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Braslav
Latitude: 55º38' Longitude: 27º02' 121.4 miles North West of Minsk
Also known as Braslaw, Braslau and Breslauja
Click on Photos to Enlarge
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On the right-Meer Beliak, my grandfather

Inna Avrutina

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#bras-26: Public leaders of the Braslav community
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The Ghetto street during the war. To the right stands the police station.

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Members of the Bikur Holim ("Visiting the Sick") institution of Braslaw

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#bras-33:Ruins of desecrated cemetary of Braslaw

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The dramatic society of Braslaw

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Members of the drama group after a performance (1937):
Standing (from left to right) Daniel Karasin, Perke Charmac, Mariaszka
Rajchl, Hirszke Cepelewicz; Sitting (from left to right) Szimon
Widerewicz, Szajke Dejcz

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Folke Rafael Charat, son of Eisel and Avraham Baruch Charad. AVRUM
BARUCH was the son of BERL-WOLF CHARAD and FRAIDA-RAUCHEL BANK.
AVRUM BARUCH and his wife (Eisel) had 4 children ; SIMA, and three
brothers * MEISHKE, ISROEL (both killed fighting the Nazis) AND
FOLKE.The parents were murdered in Braslav.
FOLKE fought in the Partisans and the Russian Army and finally settled
in Israel, in Ramat Gan, in the early 1960's. Folke (or Ralph) has 2
children, a son MOSHE and a daughter

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Israel
2. MEISKE and ISROEL Charad escaped from the Ghetto and joined the Red
Army. They died in the WW2, (September of 1944 fighting the Nazis in
the Russian Army). Their sister , Sima received notification of their
passing from the Soviets.

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#bras-47: View of the Town
#bras-48: Questionary regarding the situation
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#bras-50: Soldier
#bras-51: Recruits of the Polish Army
#bras-52: Bronze medal award to Chayim Dejcz
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#bras-54: Yerachmiel Milutin Partisan Papers
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#bras-57: Luba Gamosz Bic Patisan Nurse Medal
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#bras-59: Emma Milutin Partisan Nurse Paper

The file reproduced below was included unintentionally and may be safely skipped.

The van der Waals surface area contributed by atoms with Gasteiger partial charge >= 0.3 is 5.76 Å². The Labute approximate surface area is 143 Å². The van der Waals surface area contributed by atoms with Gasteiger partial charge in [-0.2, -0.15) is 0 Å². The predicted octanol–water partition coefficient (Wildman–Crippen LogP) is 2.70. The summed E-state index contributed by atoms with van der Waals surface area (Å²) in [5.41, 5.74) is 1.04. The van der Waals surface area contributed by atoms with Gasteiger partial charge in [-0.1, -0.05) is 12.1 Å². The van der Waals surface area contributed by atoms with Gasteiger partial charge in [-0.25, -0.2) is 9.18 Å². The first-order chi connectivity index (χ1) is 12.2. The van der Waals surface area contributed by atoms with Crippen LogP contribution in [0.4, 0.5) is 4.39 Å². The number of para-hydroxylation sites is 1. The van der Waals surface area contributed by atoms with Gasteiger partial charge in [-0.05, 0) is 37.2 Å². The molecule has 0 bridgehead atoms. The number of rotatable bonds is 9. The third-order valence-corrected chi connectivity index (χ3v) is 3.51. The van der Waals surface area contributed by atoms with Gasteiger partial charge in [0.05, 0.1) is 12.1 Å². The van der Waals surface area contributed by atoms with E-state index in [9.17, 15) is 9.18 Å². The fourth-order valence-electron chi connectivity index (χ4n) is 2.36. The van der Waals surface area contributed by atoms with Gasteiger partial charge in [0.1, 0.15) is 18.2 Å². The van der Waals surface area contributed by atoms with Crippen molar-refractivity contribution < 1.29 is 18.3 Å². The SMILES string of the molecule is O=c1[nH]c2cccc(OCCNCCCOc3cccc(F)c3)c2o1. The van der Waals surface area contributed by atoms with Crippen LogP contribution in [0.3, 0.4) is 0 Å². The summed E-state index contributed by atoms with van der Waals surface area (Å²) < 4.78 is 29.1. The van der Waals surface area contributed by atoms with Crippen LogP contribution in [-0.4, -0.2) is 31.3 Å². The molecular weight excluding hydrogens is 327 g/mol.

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#bras-63: Isser Rabinowicz War Medal
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#bras-65: Zalman Charmac Letter of Commendation
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#bras-68: Tombstone of Szymaryahu Wajnstein
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#bras-71: The Pits
#bras-72: Tombstone
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#bras-77: Memorial Stone on Mt Zion
#bras-78: Map of Opsa
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#bras-80: Opsa Fire Brigade
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#bras-82: View of Opsa
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#bras-84: Betar Group of Opsa
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braslav, Yehuda Leib Deutch
braslav, Sarah Deutch
#bras-88: Alexander Dagowicz Partisan Paper

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Yehuda Leib Deutch (son of Sarah) of Braslav
From the Album of Asaf Lurie <asi.look@gmail.com>

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Sarah Deutch of Braslav
From the Album of Asaf Lurie <asi.look@gmail.com>

Bras
Braslav, Datz
Zeidlin

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A photograph of David Datz who was born in Braslav in 1938 OR Shimon Datz, 1947.

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A photograph of Sima Datz, 1947

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Sonia Zeidlin nee Eidelson was born in Braslaw, Poland. She was a housewife. Prior to WWII she lived in Druja, Poland. Sonia was murdered/perished in 1942 in Druja, Poland at the age of 45. This
information is based on a Page of Testimony submitted by her stepson meir, a Shoah survivor.

Braslav

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Chaia Aharony with husband Hillel Aharony ( 1895- 1919). Chaia was born in Braslav to Shalom Zisel.  She came with her husband and child to Rehovot in 1892.

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Created by Eilat Gordin Levitan
Read translation of the Yizkor book
http://www.jewishgen.org/yizkor/Braslaw/Braslaw.html

Map | Cemetery | Family Portraits | Portraits | Mementos | Memorials | Old Scenes | New Scenes | Righteous Among the Nations from Braslav | Partisans | Documents | Archives | Braslav - Jewish Survivors from Testimony Catalogue | Braslav Revision List 1845 | Stories |

Historical Braslav district map;
http://www.jewishfamilyhistory.org/Map%20of%20Braslav%20District.htm

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Yizkor Book | Read the Yizkor Book | http://www.jewishgen.org/yizkor/braslaw/Braslaw.html#TOC644 | Braslav 1846 Candle Tax ||||
http://www.belarusguide.com/cities/braslau.html
Family Portraits (originated predominantly in the Vilna region)